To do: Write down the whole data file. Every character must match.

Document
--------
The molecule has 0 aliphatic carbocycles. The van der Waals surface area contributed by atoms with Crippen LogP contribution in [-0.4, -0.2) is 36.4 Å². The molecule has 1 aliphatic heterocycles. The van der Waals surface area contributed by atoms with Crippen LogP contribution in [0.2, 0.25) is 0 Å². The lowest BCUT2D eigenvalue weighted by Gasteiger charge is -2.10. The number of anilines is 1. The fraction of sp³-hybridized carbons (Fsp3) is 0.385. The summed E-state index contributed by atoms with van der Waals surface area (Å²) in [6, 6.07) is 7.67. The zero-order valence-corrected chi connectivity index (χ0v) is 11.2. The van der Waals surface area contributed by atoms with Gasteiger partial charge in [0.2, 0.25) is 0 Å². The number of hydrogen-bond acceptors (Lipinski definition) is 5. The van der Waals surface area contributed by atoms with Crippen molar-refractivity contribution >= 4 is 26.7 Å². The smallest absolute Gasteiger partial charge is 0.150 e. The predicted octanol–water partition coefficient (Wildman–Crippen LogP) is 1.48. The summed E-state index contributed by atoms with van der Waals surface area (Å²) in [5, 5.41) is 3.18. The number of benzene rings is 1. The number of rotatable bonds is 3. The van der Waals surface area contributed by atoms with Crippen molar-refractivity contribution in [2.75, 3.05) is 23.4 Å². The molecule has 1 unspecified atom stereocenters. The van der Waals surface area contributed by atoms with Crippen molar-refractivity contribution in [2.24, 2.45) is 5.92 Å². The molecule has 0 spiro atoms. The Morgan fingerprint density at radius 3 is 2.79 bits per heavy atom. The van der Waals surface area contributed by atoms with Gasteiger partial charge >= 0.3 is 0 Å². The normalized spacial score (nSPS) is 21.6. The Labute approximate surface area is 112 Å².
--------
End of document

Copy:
The molecule has 0 aliphatic carbocycles. The van der Waals surface area contributed by atoms with Crippen LogP contribution in [-0.4, -0.2) is 36.4 Å². The molecule has 1 aliphatic heterocycles. The van der Waals surface area contributed by atoms with Crippen LogP contribution in [0.2, 0.25) is 0 Å². The lowest BCUT2D eigenvalue weighted by Gasteiger charge is -2.10. The number of anilines is 1. The fraction of sp³-hybridized carbons (Fsp3) is 0.385. The summed E-state index contributed by atoms with van der Waals surface area (Å²) in [6, 6.07) is 7.67. The zero-order valence-corrected chi connectivity index (χ0v) is 11.2. The van der Waals surface area contributed by atoms with Gasteiger partial charge in [0.2, 0.25) is 0 Å². The number of hydrogen-bond acceptors (Lipinski definition) is 5. The van der Waals surface area contributed by atoms with Crippen molar-refractivity contribution >= 4 is 26.7 Å². The smallest absolute Gasteiger partial charge is 0.150 e. The predicted octanol–water partition coefficient (Wildman–Crippen LogP) is 1.48. The summed E-state index contributed by atoms with van der Waals surface area (Å²) in [5, 5.41) is 3.18. The number of benzene rings is 1. The number of rotatable bonds is 3. The van der Waals surface area contributed by atoms with Crippen molar-refractivity contribution in [2.75, 3.05) is 23.4 Å². The molecule has 1 unspecified atom stereocenters. The van der Waals surface area contributed by atoms with Crippen molar-refractivity contribution in [2.24, 2.45) is 5.92 Å². The molecule has 0 spiro atoms. The Morgan fingerprint density at radius 3 is 2.79 bits per heavy atom. The van der Waals surface area contributed by atoms with Gasteiger partial charge >= 0.3 is 0 Å². The normalized spacial score (nSPS) is 21.6. The Labute approximate surface area is 112 Å².